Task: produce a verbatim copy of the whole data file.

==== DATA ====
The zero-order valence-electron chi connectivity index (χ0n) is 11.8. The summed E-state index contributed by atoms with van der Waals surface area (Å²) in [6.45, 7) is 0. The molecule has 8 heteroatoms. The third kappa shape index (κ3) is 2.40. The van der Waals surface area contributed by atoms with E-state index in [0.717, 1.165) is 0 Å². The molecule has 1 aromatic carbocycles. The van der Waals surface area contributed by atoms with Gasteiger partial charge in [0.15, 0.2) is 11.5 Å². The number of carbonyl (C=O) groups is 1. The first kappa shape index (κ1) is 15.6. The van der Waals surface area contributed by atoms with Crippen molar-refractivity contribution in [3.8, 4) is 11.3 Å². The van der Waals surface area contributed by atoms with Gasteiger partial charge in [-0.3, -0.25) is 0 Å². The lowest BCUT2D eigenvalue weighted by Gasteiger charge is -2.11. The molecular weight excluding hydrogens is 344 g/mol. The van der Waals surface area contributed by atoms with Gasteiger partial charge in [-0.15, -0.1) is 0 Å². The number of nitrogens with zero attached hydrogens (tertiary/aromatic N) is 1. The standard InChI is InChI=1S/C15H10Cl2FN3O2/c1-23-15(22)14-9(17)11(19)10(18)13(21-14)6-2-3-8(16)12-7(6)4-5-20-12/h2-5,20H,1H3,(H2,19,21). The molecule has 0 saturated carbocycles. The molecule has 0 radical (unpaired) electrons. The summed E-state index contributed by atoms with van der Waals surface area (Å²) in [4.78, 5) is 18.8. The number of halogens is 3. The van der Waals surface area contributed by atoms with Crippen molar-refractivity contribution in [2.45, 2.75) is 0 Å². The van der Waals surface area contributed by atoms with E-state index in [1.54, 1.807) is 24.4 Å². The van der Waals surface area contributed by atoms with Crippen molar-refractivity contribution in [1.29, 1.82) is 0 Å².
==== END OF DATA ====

The zero-order valence-electron chi connectivity index (χ0n) is 11.8. The summed E-state index contributed by atoms with van der Waals surface area (Å²) in [6.45, 7) is 0. The molecule has 8 heteroatoms. The third kappa shape index (κ3) is 2.40. The van der Waals surface area contributed by atoms with E-state index in [0.717, 1.165) is 0 Å². The molecule has 1 aromatic carbocycles. The van der Waals surface area contributed by atoms with Gasteiger partial charge in [0.15, 0.2) is 11.5 Å². The number of carbonyl (C=O) groups is 1. The first kappa shape index (κ1) is 15.6. The van der Waals surface area contributed by atoms with Crippen molar-refractivity contribution in [3.8, 4) is 11.3 Å². The van der Waals surface area contributed by atoms with Gasteiger partial charge in [-0.3, -0.25) is 0 Å². The lowest BCUT2D eigenvalue weighted by Gasteiger charge is -2.11. The molecular weight excluding hydrogens is 344 g/mol. The van der Waals surface area contributed by atoms with Gasteiger partial charge in [-0.15, -0.1) is 0 Å². The number of nitrogens with zero attached hydrogens (tertiary/aromatic N) is 1. The standard InChI is InChI=1S/C15H10Cl2FN3O2/c1-23-15(22)14-9(17)11(19)10(18)13(21-14)6-2-3-8(16)12-7(6)4-5-20-12/h2-5,20H,1H3,(H2,19,21). The molecule has 0 saturated carbocycles. The molecule has 0 radical (unpaired) electrons. The summed E-state index contributed by atoms with van der Waals surface area (Å²) in [4.78, 5) is 18.8. The number of halogens is 3. The van der Waals surface area contributed by atoms with Crippen molar-refractivity contribution in [2.45, 2.75) is 0 Å². The van der Waals surface area contributed by atoms with E-state index in [1.54, 1.807) is 24.4 Å². The van der Waals surface area contributed by atoms with Crippen molar-refractivity contribution in [1.29, 1.82) is 0 Å².